The yeast then acts within the bottle and is often found at the bottom (with unfiltered beers) as a veil of remaining yeast. So careful pouring is vital, unless you want to drink the left-over yeast as well. Some brewers will provide you with a special yeast glass to trap it. After all, it's an outstanding vitamin boost.
No Hops no Glory
Cultivating hops not only requires a large area of land, but also a fair amount of technical knowledge and expertise. When hops were introduced to Belgian beer centuries ago, monks established extensive hop gardens to meet the high demand for their beer.
So the cultivation of hops in Belgium was once extensive. That's changed. Although the region around Poperinge can be called a hop stronghold, in general home-grown hop-growing is a shadow of its former glory. Nowadays most hops are imported from the US and Eastern European countries.
The varieties of hops generally used in Belgium have an aromatic rather than a pronounced bitter character. You are not likely to come across real ‘hop bombs’, it is more important to have nuances and subtlety of flavour.
The brewers also have a considerable arsenal of malts at their disposal, including heavily roasted caramel and chocolate malts for the dark beers. Candy sugar is added in some cases.
Unlike in Germany, Belgium never saw a beer purity law imposed (the Reinheitsgebot). This means that brewers are not tied to specific ingredients and are free to experiment with herbs and spices, something they love to do. This is where the art of dosage comes in. If you ask the brewers what distinguishes Belgian beer, it won’t be long before they tell you about ‘balance in the glass’.
The great classics like Westmalle tripel make a great example: everything is perfectly balanced – malt, hop bitterness, mild mouth feel... When herbs are used, they should never be allowed to dominate and overpower the overall taste of a beer.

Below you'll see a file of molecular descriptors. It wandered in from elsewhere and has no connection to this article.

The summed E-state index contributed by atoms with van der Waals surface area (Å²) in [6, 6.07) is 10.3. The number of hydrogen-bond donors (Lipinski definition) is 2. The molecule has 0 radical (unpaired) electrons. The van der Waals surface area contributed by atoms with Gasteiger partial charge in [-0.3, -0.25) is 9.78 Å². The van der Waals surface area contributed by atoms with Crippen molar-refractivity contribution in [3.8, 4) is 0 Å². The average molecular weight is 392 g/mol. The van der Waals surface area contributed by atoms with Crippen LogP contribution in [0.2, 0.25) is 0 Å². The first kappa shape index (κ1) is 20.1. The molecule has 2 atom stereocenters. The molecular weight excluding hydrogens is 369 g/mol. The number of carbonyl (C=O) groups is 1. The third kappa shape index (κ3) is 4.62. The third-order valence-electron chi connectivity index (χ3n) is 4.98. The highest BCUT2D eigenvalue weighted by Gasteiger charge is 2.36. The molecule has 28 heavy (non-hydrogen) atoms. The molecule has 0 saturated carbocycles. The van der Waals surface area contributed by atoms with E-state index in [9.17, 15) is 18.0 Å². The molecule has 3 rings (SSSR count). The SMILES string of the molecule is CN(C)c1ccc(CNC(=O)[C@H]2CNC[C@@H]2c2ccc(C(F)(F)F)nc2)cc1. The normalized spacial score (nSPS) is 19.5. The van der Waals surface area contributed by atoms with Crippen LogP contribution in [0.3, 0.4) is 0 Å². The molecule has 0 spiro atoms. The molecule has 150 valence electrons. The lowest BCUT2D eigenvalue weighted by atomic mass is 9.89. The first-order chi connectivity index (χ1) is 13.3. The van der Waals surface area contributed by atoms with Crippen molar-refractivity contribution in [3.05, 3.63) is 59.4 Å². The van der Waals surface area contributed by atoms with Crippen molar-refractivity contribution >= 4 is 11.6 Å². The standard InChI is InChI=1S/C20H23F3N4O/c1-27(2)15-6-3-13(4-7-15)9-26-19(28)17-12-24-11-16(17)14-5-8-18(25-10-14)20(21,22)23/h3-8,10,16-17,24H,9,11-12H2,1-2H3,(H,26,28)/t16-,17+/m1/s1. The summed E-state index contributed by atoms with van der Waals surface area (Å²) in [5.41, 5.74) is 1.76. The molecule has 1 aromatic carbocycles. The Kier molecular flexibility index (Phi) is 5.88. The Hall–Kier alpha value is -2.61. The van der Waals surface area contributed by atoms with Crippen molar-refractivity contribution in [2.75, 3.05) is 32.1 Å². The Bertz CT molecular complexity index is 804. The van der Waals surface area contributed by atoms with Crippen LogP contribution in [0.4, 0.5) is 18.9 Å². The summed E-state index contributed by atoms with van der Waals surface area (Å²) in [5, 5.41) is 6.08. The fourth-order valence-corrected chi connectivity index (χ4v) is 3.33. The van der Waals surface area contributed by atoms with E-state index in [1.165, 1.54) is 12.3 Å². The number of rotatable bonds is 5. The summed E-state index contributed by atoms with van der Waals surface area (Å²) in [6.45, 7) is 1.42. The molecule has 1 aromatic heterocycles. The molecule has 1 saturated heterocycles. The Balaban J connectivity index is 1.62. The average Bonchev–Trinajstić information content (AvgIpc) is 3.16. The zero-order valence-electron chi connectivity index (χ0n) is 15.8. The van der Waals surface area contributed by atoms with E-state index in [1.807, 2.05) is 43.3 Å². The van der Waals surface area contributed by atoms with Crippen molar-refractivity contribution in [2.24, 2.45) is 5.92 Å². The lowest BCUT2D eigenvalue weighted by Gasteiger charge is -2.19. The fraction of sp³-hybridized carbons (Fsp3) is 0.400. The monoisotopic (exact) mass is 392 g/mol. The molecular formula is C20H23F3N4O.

So, when tasting different beer styles you may discover a variety of herbs and spices. White beer often reveals hints of curaçao (orange rind) and coriander. In a 'saison' you can pick up the peppery touches of cardamom. And in the heavy dark beers you can taste liquorice root and star anise.
Beer is Belgium, Belgium is Beer
Traditions, and the passing on of trade secrets from father to son, have created a unique Belgian beer culture. After two hugely destructive world wars on its territories, and many years of consolidation in the industry, there are still more than 150 active breweries remaining in Belgium.
The majority of large and medium sized breweries have joined the Federation of Brewers. But there are also dozens of hobby and micro brewers who usually operate on a local level. Many of these manage to do quite well, these days, thanks to the possibilities offered by the export of Belgian beers.
But we’re talking about more than just the beer. Belgian beer culture has given birth to a refined beer cuisine. Restaurants now offer a wide choice of beers, use beer in their dishes and serve carefully selected beers with the meal - beer pairing is on a par with the science of selecting wine to accompany your food.
You’ll not only be able to experiment endlessly when tasting, but also find out which beer you prefer to have with your starter; which with a particular Belgian cheese; or which to accompany the main course or dessert. In this, Belgian beers are again somewhat unique. They make for the ideal accompaniment because they come in such a wide range and offer subtle – rarely overpowering – aromas and tastes; Gourmets, you have been warned!